By Callie Guenther, Critical Start
Breaches are increasing – a proactive approach to data protection can help you safeguard your organization’s data.
As of June 2019, the news was not good for the healthcare industry in terms of data breaches. According to HIPAA’s mid-year Healthcare Data Breach Report, the first six months of 2019 saw the records of 9,652,575 Americans exposed, impermissibly disclosed, or stolen. That figure is almost double the number of records exposed in all of 2017. Factoring in the data breach at the American Medical Collection Agency – of which the Advisory Board’s August report cited 24.4 million patient records being exposed in the June breach – 2019 could be looking at nearly 35 million healthcare records being breached. This represents more breaches in one year than the previous three years combined.
While specific causes of these breaches are hacks, unauthorized access or disclosures, the acute shortage of cybersecurity professionals also is playing a key role. According to new research, Security Operations Center (SOC) analysts continue to face an overwhelming number of alerts each day that are taking longer to investigate, leading five times as many SOC analysts this year to believe their primary job responsibility is simply to “reduce the time it takes to investigate alerts,” which is leading to security alerts either being prioritized lower or ignored altogether.
Despite these challenges, healthcare organizations can take proactive steps to help stave off a breach. Following are some tips to get you started.
- Conduct a cybersecurity risk assessment. Risk assessments provide a thorough threat analysis to determine where the most impactful avenues of attack might be and tests for specific vulnerabilities in those priority areas.
- Perform a perimeter penetration assessment. Test to determine specific threat scenarios and threat actors that can impact your organization to determine how far a malicious actor can go. Restricting lateral movement is critical to your cybersecurity strategy.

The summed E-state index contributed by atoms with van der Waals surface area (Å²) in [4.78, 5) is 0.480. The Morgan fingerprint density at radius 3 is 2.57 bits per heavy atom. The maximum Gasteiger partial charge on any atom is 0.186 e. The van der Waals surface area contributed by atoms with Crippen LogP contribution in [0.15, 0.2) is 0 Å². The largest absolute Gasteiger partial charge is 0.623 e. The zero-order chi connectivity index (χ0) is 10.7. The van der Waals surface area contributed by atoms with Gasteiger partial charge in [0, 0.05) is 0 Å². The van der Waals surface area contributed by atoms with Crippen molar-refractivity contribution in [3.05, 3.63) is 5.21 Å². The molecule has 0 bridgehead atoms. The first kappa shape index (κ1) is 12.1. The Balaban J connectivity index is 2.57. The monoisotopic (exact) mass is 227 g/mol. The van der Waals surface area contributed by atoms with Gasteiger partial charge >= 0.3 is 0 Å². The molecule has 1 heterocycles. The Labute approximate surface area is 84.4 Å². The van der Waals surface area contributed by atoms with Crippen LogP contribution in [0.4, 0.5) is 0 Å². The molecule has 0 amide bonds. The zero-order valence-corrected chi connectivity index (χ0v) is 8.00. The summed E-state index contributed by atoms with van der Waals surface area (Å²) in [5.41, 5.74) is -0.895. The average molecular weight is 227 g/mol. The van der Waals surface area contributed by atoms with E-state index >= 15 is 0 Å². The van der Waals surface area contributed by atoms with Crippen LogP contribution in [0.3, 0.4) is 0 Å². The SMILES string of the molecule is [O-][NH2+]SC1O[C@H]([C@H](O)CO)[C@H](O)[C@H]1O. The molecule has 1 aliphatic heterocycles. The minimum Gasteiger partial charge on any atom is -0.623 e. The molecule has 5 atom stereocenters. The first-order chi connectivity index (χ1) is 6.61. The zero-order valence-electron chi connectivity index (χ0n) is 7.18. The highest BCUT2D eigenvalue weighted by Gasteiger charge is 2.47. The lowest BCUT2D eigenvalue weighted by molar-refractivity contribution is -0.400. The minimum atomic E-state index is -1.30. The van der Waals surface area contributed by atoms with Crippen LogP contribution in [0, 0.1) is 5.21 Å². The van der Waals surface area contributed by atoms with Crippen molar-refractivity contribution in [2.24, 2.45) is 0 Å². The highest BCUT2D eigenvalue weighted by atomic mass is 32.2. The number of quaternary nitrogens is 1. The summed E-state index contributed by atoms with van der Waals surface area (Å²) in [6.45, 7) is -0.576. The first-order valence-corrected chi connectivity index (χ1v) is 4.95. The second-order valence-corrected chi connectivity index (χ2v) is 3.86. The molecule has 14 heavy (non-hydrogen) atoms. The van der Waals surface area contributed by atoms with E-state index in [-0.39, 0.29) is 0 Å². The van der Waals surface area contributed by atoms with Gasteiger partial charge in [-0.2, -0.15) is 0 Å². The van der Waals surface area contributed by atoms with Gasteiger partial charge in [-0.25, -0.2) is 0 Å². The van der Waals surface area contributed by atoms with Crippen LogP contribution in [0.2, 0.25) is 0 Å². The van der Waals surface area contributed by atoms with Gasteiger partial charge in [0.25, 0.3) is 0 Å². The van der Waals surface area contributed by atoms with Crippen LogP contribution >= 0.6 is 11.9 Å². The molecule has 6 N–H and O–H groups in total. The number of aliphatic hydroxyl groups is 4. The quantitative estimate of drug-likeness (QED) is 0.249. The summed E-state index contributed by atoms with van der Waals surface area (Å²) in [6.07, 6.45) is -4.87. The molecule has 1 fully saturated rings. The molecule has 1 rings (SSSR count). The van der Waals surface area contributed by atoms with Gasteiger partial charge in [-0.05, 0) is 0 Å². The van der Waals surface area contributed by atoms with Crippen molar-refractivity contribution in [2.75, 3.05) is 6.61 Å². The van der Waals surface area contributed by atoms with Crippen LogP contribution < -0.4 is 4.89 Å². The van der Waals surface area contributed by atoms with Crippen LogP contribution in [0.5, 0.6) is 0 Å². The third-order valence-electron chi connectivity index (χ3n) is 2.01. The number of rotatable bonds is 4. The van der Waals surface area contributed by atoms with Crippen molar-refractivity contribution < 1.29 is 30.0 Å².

- Develop a remediation roadmap to outline the top objectives from your security assessment. Your plan should strengthen your security posture to include clearly identified steps to achieve specific objectives in key areas. These areas may include general security controls and policy review, network security controls, Windows platform assessments, privileged account access, vulnerability management processes, management of mobile devices, investigation, blocking, and response capabilities, and user awareness training.
- Assess your security tool inventory to identify redundant or unused products, evaluate security architecture to understand proper product placement in the organization and identify pain points with current security products. In addition, conduct a cost analysis of your security product inventory to ensure you are getting what paid for.
Another step is to consider implementing a managed detection and response (MDR) solution. An MDR can aid your internal team in detecting cybersecurity threats in a particular environment. MDR performs a series of functions including analyzing the types of risks in which your organization may be exposed, helping you determine what the most critical threats are and take preemptive steps to close those doors to cyber thieves.
If you already outsource security functions, be sure to:
- Find out how your provider deals with alert fatigue. Alert fatigue is the overwhelming volume of alerts that exceeds an organization's capability to properly triage or analyze what currently exists in the queue. Most often, the typical response is to cut off sections of priorities of alerts in which organizations decide only to deal with just the critical alerts – which can lead to breaches.
- Gain visibility into your service provider’s operations. Find out what’s happening behind the scenes – why are some alerts ignored? What criteria are they using in deciding which alerts to deal with?
Data breaches are not going away, and in fact only seem to be growing. Taking proactive steps can help protect your organization against an attack, potentially saving your organization millions of dollars.
About The Author
Callie Guenther is a CyberSOC Data Scientist at Critical Start, a provider of Managed Detection and Response (MDR) services. Callie’s expertise in the application of data science to the cybersecurity space has helped government agencies, nonprofit organizations, healthcare organizations and the private sector prepare against cyberattacks.